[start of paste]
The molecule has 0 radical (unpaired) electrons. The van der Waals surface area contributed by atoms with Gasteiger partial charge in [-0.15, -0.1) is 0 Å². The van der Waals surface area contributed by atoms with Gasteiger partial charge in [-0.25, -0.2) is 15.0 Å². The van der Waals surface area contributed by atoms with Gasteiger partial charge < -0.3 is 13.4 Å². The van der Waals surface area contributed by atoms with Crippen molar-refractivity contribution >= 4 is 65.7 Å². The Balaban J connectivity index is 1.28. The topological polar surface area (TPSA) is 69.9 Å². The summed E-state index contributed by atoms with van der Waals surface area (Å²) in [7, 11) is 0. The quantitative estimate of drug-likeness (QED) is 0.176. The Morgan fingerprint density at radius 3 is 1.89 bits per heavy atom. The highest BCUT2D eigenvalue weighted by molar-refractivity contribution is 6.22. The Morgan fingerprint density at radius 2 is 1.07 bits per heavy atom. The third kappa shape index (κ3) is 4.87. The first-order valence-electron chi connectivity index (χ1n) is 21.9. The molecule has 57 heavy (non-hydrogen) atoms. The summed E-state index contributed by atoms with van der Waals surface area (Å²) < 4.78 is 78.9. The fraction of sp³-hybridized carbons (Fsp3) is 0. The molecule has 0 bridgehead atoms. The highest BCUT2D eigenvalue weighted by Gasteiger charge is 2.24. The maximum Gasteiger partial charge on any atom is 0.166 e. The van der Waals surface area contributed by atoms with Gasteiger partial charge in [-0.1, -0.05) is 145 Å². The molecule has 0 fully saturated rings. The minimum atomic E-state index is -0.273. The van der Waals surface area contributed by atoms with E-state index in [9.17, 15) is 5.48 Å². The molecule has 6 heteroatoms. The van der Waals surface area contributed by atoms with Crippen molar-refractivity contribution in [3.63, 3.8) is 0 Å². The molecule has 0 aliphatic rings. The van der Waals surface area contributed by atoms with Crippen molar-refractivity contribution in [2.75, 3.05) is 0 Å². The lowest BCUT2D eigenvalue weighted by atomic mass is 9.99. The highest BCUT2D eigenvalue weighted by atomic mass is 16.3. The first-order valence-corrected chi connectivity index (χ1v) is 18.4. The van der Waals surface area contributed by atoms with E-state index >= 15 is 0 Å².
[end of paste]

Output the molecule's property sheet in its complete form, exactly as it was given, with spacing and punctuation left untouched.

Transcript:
The molecule has 0 radical (unpaired) electrons. The van der Waals surface area contributed by atoms with Gasteiger partial charge in [-0.15, -0.1) is 0 Å². The van der Waals surface area contributed by atoms with Gasteiger partial charge in [-0.25, -0.2) is 15.0 Å². The van der Waals surface area contributed by atoms with Gasteiger partial charge < -0.3 is 13.4 Å². The van der Waals surface area contributed by atoms with Crippen molar-refractivity contribution >= 4 is 65.7 Å². The Balaban J connectivity index is 1.28. The topological polar surface area (TPSA) is 69.9 Å². The summed E-state index contributed by atoms with van der Waals surface area (Å²) in [7, 11) is 0. The quantitative estimate of drug-likeness (QED) is 0.176. The Morgan fingerprint density at radius 3 is 1.89 bits per heavy atom. The highest BCUT2D eigenvalue weighted by molar-refractivity contribution is 6.22. The Morgan fingerprint density at radius 2 is 1.07 bits per heavy atom. The third kappa shape index (κ3) is 4.87. The first-order valence-electron chi connectivity index (χ1n) is 21.9. The molecule has 57 heavy (non-hydrogen) atoms. The summed E-state index contributed by atoms with van der Waals surface area (Å²) < 4.78 is 78.9. The fraction of sp³-hybridized carbons (Fsp3) is 0. The molecule has 0 bridgehead atoms. The highest BCUT2D eigenvalue weighted by Gasteiger charge is 2.24. The maximum Gasteiger partial charge on any atom is 0.166 e. The van der Waals surface area contributed by atoms with Gasteiger partial charge in [-0.1, -0.05) is 145 Å². The molecule has 0 fully saturated rings. The minimum atomic E-state index is -0.273. The van der Waals surface area contributed by atoms with E-state index in [9.17, 15) is 5.48 Å². The molecule has 6 heteroatoms. The van der Waals surface area contributed by atoms with Crippen molar-refractivity contribution in [3.63, 3.8) is 0 Å². The molecule has 0 aliphatic rings. The van der Waals surface area contributed by atoms with Crippen molar-refractivity contribution in [2.75, 3.05) is 0 Å². The lowest BCUT2D eigenvalue weighted by atomic mass is 9.99. The highest BCUT2D eigenvalue weighted by atomic mass is 16.3. The first-order valence-corrected chi connectivity index (χ1v) is 18.4. The van der Waals surface area contributed by atoms with E-state index >= 15 is 0 Å².